Another day, another molluskBy
We went out rowing the other afternoon, which is always a good thing but not exactly news. Other people might have been unenthusiastic — and in fact, we didn’t see anybody else out — but we don’t wait for the weather to sing its little Lorelei song. That’s a waste of valuable time especially in March, what with Lorelei being so skittish. We just go.
For a while, the most notable thing about the excursion was the faintly hazy, vague color scheme of the part of the lagoon where we like to go. Then the breeze began to get to me. It wasn’t so strong, but it was raw and insistent, which began to be annoying, like a crying baby in the apartment at the end of the hall. Part of the effect of the crying baby, as with the wind, is that there’s pretty much nothing you can do about it. Things I can’t do anything about really, really annoy me. Just so you know.
But the situation became much more interesting when we ran the boat onto the exposed mudbank — the tide was out — so Lino could go exploring. I would have gone too, but wasn’t wearing shoes that would have made even the slightest effort to resist the squishy, waterlogged terrain.
And what he found were oysters. I knew they were out there because he’s brought them home before. Lagoon oysters on the half-shell were our antipasto for Christmas Eve dinner a few years ago, and they are delectable, not too large, not too small, and faintly sweet. One source states that this breed is known for its “unique tannic seawater flavor…and [is] considered excellent for eating raw on the half shell.” As I said.
To be precise, these unsung lagoon creatures are known elsewhere as the highly prized Belon oyster, the stuff of high-wattage chefs and cultivated feeders. Here, nobody cares about them anymore. Even less than not caring, nobody seems to even know they exist. Here the restaurants are fixated on clams…clams…clams…clams, like a stuck culinary record.
Oysters were once as common in the market as clams. A particularly Venetian habit, more firmly rooted than kudzu, is to exclaim “Ostrega!” (OSS-tre-gah) which means “oyster” in Venetian. (Italian: ostrica). It’s an all-purpose term that would instantly reveal you to be Venetian anywhere in Italy; in fact, it carries amusing overtones of charming quaintness to anyone not from here. It is one of those clever next-to words (like “hello” instead of “hell”) that people employ to avoid using a really serious and socially inadmissible word — in this case, “ostia,” which is the Communion wafer. Ostrega is close enough to get your meaning across without offense.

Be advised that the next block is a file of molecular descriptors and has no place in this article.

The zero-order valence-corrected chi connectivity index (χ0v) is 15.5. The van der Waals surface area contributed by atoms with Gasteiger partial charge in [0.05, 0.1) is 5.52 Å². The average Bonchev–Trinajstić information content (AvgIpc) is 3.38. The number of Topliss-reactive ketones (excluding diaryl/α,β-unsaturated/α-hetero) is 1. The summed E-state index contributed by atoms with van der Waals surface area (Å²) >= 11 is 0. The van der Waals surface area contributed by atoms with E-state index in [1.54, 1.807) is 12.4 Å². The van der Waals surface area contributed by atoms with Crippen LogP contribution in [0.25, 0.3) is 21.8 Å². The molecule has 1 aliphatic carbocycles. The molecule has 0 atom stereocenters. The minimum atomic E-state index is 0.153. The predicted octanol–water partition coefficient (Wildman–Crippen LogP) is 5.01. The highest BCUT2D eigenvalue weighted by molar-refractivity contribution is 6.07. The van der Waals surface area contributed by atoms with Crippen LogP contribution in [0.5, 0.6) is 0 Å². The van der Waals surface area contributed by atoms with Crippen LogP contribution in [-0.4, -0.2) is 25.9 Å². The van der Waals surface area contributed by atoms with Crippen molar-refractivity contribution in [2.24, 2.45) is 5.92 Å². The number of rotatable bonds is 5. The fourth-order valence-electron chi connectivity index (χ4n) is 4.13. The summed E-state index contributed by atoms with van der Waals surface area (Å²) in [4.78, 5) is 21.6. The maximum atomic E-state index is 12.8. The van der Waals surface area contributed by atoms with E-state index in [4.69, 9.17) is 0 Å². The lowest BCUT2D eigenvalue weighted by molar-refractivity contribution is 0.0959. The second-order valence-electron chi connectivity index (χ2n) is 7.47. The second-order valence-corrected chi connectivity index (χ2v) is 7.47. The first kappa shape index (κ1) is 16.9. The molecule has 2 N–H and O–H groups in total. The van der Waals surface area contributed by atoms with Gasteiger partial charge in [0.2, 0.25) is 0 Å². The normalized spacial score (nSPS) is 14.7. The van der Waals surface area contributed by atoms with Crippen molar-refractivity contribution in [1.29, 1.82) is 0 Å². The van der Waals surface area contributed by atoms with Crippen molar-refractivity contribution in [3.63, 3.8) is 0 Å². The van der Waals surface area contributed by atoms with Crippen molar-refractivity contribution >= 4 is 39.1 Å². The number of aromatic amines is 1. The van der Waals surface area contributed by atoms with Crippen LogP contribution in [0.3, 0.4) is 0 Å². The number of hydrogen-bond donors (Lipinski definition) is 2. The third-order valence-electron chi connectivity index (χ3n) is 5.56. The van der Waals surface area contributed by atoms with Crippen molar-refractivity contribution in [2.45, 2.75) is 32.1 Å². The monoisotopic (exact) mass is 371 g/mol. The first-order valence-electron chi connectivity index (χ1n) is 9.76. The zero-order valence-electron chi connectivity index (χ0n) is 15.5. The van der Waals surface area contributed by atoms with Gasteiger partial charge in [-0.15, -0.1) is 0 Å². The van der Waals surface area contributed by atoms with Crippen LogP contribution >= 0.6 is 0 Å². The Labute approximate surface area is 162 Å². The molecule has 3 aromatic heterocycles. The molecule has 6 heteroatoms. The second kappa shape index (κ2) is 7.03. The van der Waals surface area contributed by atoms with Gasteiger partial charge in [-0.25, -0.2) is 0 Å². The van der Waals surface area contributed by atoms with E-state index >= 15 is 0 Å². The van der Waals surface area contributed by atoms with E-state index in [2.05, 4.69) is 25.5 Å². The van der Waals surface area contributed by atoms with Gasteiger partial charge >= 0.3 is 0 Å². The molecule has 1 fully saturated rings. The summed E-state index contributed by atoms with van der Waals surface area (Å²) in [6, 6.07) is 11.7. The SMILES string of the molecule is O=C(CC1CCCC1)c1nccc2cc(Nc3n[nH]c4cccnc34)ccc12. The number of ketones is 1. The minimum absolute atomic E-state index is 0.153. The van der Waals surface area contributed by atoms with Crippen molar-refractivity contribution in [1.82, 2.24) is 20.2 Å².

“Ostrega” is a flexible word which, depending on your tone of voice, can express a variously emphatic reaction from astonishment to agreement, disbelief, displeasure, wonder, delight, and so on. “Ostregheta” (OSS-tre-GHE-ta, or “little oyster”) is a gentler variation. I have a Venetian friend who will sometimes say “OO-strega,” which I think is adorable. I keep meaning to ask him if he invented this.
Back to the oysters themselves. One of the clauses in the numberless regulations governing fishermen (which began to be documented in 1270), as stipulated in 1765, stated that “To only the fishermen who personally exercise the laborious toil of fishing, should remain the usual freedom to go to the neighborhoods selling fish at retail such as eels, flounder, mullet, sardines….cuttlefish, clams and oysters in the permitted times.”
But now, as with so many things (such as papaline), they have fallen out of favor and I’m not sure anyone can say why. There seem to be fashions in fish. It can’t be because oysters are difficult to collect, because they’re generally easier than clams. Clams lurk beneath the sediments, but oysters — like canestrelli — are often found lying there on the muddy/sandy bottom, right out in the open, not even trying to hide. You can just pick them up, like Lino does, though back when they had commercial value men would take them by means of a cassa da ostreghe, more simply known as an ostregher (oss-treh-GHEHR).
An ostregher was a sort of baggy net weighted with a strip of iron which was tied to the stern of your boat, and which you would drag along the bottom as you rowed or sailed. Something similar, called a “cassa da canestreli” or “scassa diavolo” was used to take canestrelli (Pecten opercularis), as Lino often did when he was a lad; he sometimes shows me where, along the edges of the Canale del Orfanello stretching from the Bacino of San Marco toward the island of San Servolo. Or in the Canale del Orfano, from San Servolo to the island of La Grazia. Lots of people did this, just for themselves. Even now, a few people might still joke, when the vehicle you’re in (say, the vaporetto) is slowing down for no apparent reason: “Are they dragging a cassa da canestreli?” I imagine that most youngsters have no idea what they’re talking about.
Then the city outlawed this technique as damaging to the lagoon. You might say this was a good thing — it’s certainly fine as a concept, like peace on earth — except that it wasn’t damaging, and if it were, why was this method outlawed while illegal clamming continues, night and day, by people using a mechanized version of basically the same technique, leaving utterly barren, completely devastated tracts of lagoon behind?
Lino happily returned to the boat with a bag containing a batch of oysters and a lone canestrelo which he couldn’t resist.
All now frozen solid, awaiting their moment of glory in Lino’s next fish soup.
It turned out to have been, as the saying goes, an excellent day to die. For the oysters, I mean.